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Overactive Bladder

Overview

overactive bladder

Overactive bladder is a type of bladder-control problem that affects more than 33 million Americans of all ages. It occurs when the detrusor muscle of the bladder contracts more often than necessary, even when the bladder is not full. This constant contraction causes sudden, overwhelming urges to urinate. And frequent urination can affect your quality of life.

Though overactive bladder is a common medical condition, many patients may feel ashamed or embarrassed to discuss it. However, it is important to communicate with your doctor about your overactive bladder so it can be properly treated. It is not a normal part of aging. Overactive bladder can be treated with medication, behavior modification and changes in diet. In rare cases in which these treatments do not work or cannot be used, another treatment called sacral nerve stimulation with Interstim is available. Arkansas Urology has the experts you need and can trust when it comes to overactive bladder no matter the severity of the condition. Make an appointment with us today.

SYMPTOMS of OAB

The common symptoms of overactive bladder are frequency (the need to urinate often), urgency (the sudden, uncontrollable need to urinate), nocturia (the need to urinate often at night) and urge incontinence, or wetting accidents. You may feel as if you can’t wait to reach a toilet and you may lose urine on the way. At times, you may leak urine without any warning at all. Patients with overactive bladder feel the need to urinate extremely often. They often have sudden, uncontrollable needs to urinate, even at night.

A bladder can become overactive because of infection that irritates the bladder lining. The nerves that normally control the bladder can also be responsible for an overactive bladder. Other causes can include drug side effects, neurological disease or stroke. Overactive bladder may also be associated with bladder cancer, urinary tract infections and enlarged prostate. In other cases, the cause may be unclear. Risk factors include aging, obstruction of urine flow, inconsistent emptying of the bladder and a diet high in bladder irritants, such as coffee, tea, cola, chocolate and acidic fruit juices.

Diagnosis

To get a diagnosis of overactive bladder, your doctor starts with a complete health history to learn about other urinary conditions you’ve had in the past and when the problem started. Questions your doctor may ask about your overactive bladder include:

  • How often do you urinate?
  • How often do you leak urine, and how severely?
  • Do you feel any pain or discomfort while urinating?
  • For how long has the urge or urinary incontinence been occurring?
  • What medications are you taking?
  • Have you had any recent surgery or illnesses?

Keeping a voiding diary at home can help you answer these questions and help with an overactive bladder diagnosis. Each day, write down how much you drink, when you urinate, how much you urinate each time, and whether you ever feel an urgent need to go.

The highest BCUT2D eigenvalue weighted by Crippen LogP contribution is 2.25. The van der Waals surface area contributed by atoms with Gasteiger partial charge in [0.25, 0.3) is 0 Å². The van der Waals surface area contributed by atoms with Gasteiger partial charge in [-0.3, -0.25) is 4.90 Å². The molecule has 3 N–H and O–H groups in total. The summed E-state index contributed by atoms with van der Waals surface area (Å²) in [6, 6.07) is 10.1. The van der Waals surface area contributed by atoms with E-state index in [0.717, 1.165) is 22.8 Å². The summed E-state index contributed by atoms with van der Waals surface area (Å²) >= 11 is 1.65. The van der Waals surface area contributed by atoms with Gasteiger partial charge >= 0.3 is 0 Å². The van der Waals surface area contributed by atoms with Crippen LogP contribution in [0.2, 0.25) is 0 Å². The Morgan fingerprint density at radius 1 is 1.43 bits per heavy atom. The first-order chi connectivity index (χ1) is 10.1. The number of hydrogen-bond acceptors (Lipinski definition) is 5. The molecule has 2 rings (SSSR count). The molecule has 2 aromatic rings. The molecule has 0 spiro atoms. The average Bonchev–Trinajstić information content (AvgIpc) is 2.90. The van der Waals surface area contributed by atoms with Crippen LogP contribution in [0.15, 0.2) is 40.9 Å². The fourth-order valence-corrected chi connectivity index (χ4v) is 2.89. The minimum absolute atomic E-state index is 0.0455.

Your doctor will then examine your abdomen, pelvis, genitals and rectum. You might also be given a neurological exam to look for problems in your nervous system that could affect your ability to urinate.

There are also a number of tests that may be performed to diagnose overactive bladder, including:

  • Urinalysis or urine sample
  • Bladder stress test and/or Bonney test to find out if you are leaking urine
  • Cystoscopy to look for cysts and growths in the bladder
  • Urodynamic testing
  • Voiding cystourethrogram to identify structural problems in the bladder and urethra

These tests can help diagnose whether your condition has something to do with an infection or other illness, a blockage or poorly functioning bladder muscles. Knowing the cause of your overactive bladder can help your doctor decide on the right treatment for you.

Treatment

 There are many options for the treatment of overactive bladder:

  • Behavior modification consists of techniques that help strengthen and train pelvic muscles. Behavior modification techniques include bladder training, Kegel exercises and biofeedback. Bladder training, which can help control wetting accidents as well as frequency and urgency, consists of instruction about normal and abnormal urination and scheduling of urination. Kegel exercises can help reduce or cure leakage by strengthening the sphincter muscles and the muscles of the pelvic floor. Biofeedback therapy may be used to help ensure that the pelvic floor muscles are properly exercised. Biofeedback equipment is used to identify muscles that need to be exercised.
  • Medication is prescribed either in conjunction with behavior modification or after behavior modification has been tried unsuccessfully. The drugs most commonly prescribed by doctors to treat overactive bladder are Detrol-LA and Ditropan-XL. These drugs, also known as anticholinergic drugs or antispasmodics, prevent involuntary contractions of the bladder muscle by relaxing and stabilizing the muscle. Another medication called Tofranil, most often used for depression, can also help by calming the bladder.
  • Doctors often recommend that overactive bladder patients limit their intake of caffeine and alcohol, which can irritate the bladder.
  • Some people do not benefit from or cannot tolerate behavior modification or medications. For these people, sacral nerve stimulation with InterStim is an available treatment option. This is a procedure in which a neurostimulator device is inserted under the skin, near a nerve that affects bladder function, and sends electrical pulses to the sacral nerve. The sacral nerve affects bladder control muscles, and stimulation of this nerve can help improve overactive bladder. After the device is implanted, it can run for five to 10 years.

 

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